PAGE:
Expert Q&A: Video Games May Ease Pain
An interview with Jeffrey I. Gold, PhD.
WebMD News Archive
How does VR work to relieve pain?
That's what we’re trying to figure out.
I have an NIH-funded study using functional magnetic resonance imaging (fMRI) to look at what mechanisms in the brain can explain the effects of VR on experimental pain.
So far, we've studied five healthy adults. We give them painful stimuli in the form of a warm burst of pain delivered to the arm. Then we image the brain while the participant is and isn't playing a VR racing game.
Early results suggest VR produces an endogenous opiate-like response in brain regions known to be involved with pain. There seems to be a release of endorphin "feel-good" chemicals in the brain.
Is this different than what you would expect with normal video games?
We think that normal video games may help to slightly relieve pain by distracting the patient -- having you focus attention on one thing so that you are not paying as much attention to others.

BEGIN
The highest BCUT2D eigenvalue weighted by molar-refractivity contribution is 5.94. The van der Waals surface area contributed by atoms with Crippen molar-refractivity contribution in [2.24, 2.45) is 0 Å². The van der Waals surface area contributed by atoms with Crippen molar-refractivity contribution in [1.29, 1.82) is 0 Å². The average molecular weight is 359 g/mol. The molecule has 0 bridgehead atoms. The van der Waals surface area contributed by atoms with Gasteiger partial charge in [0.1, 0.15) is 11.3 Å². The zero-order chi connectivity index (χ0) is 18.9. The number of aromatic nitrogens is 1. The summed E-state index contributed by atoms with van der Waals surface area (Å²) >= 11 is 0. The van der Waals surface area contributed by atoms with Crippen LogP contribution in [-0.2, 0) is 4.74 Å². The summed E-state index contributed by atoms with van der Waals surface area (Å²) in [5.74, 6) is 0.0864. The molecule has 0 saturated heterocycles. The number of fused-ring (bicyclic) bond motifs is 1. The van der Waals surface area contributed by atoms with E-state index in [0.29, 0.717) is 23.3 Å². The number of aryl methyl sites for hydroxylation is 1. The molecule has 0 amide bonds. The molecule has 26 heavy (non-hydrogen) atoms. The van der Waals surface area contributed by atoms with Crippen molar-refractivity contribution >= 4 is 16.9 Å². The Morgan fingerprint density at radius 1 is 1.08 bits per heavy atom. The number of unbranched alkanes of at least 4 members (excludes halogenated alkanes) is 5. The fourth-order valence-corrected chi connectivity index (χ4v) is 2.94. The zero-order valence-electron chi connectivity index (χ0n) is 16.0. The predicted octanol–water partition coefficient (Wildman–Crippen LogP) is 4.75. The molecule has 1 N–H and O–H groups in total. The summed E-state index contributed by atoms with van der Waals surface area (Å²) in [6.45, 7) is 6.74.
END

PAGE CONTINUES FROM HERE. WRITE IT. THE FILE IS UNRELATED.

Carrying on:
I think VR is that, but because it is a gaming environment and people are cruising and engaged and having a good time, something is also going on biochemically.
VR actually seems to decrease pain signaling in areas of the brain associated with pain.
There are other studies under way in children and adults with acute pain, but so far we haven’t looked at VR and chronic pain.
And we want to take blood samples and measure chemicals associated with pain to gain more insight into how VR works.
We also want to see how VR works in conjunction with biofeedback and hypnosis.
Eventually, we see VR as a type of complementary medicine. We don't think it can completely replace pain medication but we hope it can decrease the need for it.
One problem is that head-mounted displays cost from $500 up to $30,000 and so far, gaming companies haven't shown much interest.